The 5 Must-Read Books for the Self-Taught Data Scientist

by | Sep 13, 2018 | Self-Teaching

Take your pick of articles related to learning about strategies used by the uber-wealthy and you’ll find a common theme: spending at least five hours per week on deliberate self-learning. Try these on for size:

The point is that this practice is deliberate, meaning that it’s done consciously and intentionally.

Over the past few years, there have been several books that have been insanely useful to me when self-teaching myself any topic (from fixing my dishwasher to learning to use scikit-learn). Here’s my takeaway of the five I’ve found most useful.

The First 20 Hours: How to Learn Anything…Fast! by Joshua KaufmanThe First 20 Hours: How to Learn Anything…Fast!

by Josh Kaufman

Kaufman makes the case that you don’t need to do something for 10,000 hours in order to become an expert. Instead, he suggests you can complete “rapid skill acquisition” in 20 hours through his 10-step method:

  1. Choose a lovable project.
  2. Focus your energy on one skill at a time.
  3. Define your target performance level.
  4. Deconstruct the skills into subsets.
  5. Obtain the critical tools.
  6. Eliminate barriers to practice.
  7. Make dedicate time for practice.
  8. Create fast feedback loops.
  9. Practice by the clock in short bursts (such as with the Pomodoro technique).
  10. Emphasis quantity and speed.

In my opinion, Kaufman’s is the best process for any self-teaching endeavor, and I encourage you to keep this list in mind as you read through the rest of the book recommendations, since all of these books can be used to enhance certain steps.

A Mind for Numbers by Barbara OakleyA Mind for Numbers: How to Excel at Math and Science (Even If You Flunked Algebra)

by Barbara Oakley

Think about it: Did anyone actually show you how to learn? For me and most people I ask, the question is a resounding no. In 2017, the third most popular class on Coursera was “Learning How to Learn: Powerful Mental Tools to Help You Master Tough Subjects.” A Mind for Numbers is a companion to that course and reading it really changed my approach to learning on my own, especially after reading her section on “chunking” (which she also discussed on Quora.)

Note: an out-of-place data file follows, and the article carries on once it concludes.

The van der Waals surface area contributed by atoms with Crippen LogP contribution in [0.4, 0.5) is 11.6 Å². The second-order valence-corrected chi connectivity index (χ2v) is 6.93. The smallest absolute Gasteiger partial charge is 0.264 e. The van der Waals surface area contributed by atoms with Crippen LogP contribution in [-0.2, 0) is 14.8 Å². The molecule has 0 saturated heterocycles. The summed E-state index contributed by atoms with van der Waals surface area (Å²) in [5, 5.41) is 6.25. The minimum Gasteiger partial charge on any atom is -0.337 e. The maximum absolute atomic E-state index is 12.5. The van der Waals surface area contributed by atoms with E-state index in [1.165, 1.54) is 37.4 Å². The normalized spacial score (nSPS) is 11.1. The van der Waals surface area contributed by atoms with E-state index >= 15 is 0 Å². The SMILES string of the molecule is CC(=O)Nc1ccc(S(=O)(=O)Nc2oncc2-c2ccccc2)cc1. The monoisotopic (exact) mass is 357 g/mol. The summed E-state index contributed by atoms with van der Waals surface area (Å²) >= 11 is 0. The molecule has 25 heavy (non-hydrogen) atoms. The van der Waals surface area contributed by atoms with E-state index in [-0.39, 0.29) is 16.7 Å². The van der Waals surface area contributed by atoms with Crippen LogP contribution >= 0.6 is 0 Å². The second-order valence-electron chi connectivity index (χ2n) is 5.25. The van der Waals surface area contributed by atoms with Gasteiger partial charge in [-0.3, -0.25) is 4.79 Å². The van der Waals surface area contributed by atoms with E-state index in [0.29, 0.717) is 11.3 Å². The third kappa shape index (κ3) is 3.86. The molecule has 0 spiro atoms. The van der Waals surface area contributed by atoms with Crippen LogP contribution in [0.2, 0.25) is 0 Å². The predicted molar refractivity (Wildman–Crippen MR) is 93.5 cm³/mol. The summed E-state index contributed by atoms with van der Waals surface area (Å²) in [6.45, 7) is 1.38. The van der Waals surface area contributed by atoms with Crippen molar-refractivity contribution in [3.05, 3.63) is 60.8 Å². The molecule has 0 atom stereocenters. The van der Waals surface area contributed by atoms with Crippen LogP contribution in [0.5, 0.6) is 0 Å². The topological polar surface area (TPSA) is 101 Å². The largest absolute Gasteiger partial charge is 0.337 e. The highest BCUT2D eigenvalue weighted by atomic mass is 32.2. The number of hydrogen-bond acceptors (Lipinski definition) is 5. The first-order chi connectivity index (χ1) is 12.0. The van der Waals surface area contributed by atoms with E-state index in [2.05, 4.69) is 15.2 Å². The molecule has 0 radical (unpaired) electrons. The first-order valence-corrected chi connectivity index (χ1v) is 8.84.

Steal Like an Artist: 10 Things Nobody Told You About Being Creative by Austin KleonSteal Like an Artist: 10 Things Nobody Told You About Being Creative

by Austin Kleon

While I don’t condone stealing of any kind, you should definitely learn how to copy then put your own mark on your work. Within the context of this book, Kleon says that “copying is about reverse engineering. It’s like a mechanic taking apart a car to see how it works.” Building on this advice, self-teaching to get the tools and techniques for data science would mean finding a mentor or seeing how other folks are solving actual data problems. I tend to read this book multiple times a year since Kleon’s ideas are so relevant to the process of self-teaching — especially the concept of reverse engineering.

Deep Work: Rules for Focused Success in a Distracted World by Cal NewportDeep Work: Rules for Focused Success in a Distracted World

by Cal Newport

As I’m sure you can relate to, being able to focus your time on learning is easier said than done. Newport defines “deep work” as “the ability to focus without distraction on a cognitively demanding task.” His book outlines strategies for getting things done in a distracted world. Given that it’s easier to pop over to Amazon than to read the scikit-learn documentation (even though you need to if you really want to learn it), Deep Work is a must-read for anyone who wants to self-teach but is easily distracted.

When- The Scientific Secrets of Perfect Timing by Daniel H. PinkWhen: The Scientific Secrets of Perfect Timing

by Daniel H. Pink

While there are many valuable insights in this book, the one that stood out the most was that how we perform different tasks changes as we progress throughout the day. Pink states that our day occurs in three stages — peak, trough, and recovery — and recommends that we keep those stages in mind when scheduling activities. Peak time, for example, is best spent on analytical tasks, while busy work like clearing out your inbox should be saved for the trough. And creative work? Save that for the recovery stage.

And because everyone’s internal clocks differ, you also have to know whether you’re clock is set to normal, lark, or night owl. Night owls experience the progression of the stages in reverse (e.g., recovery, trough and peak), while most folks experience a peak at around 9 AM, followed by the through and recovery phases. Larks experience the sequence a few hours earlier than that.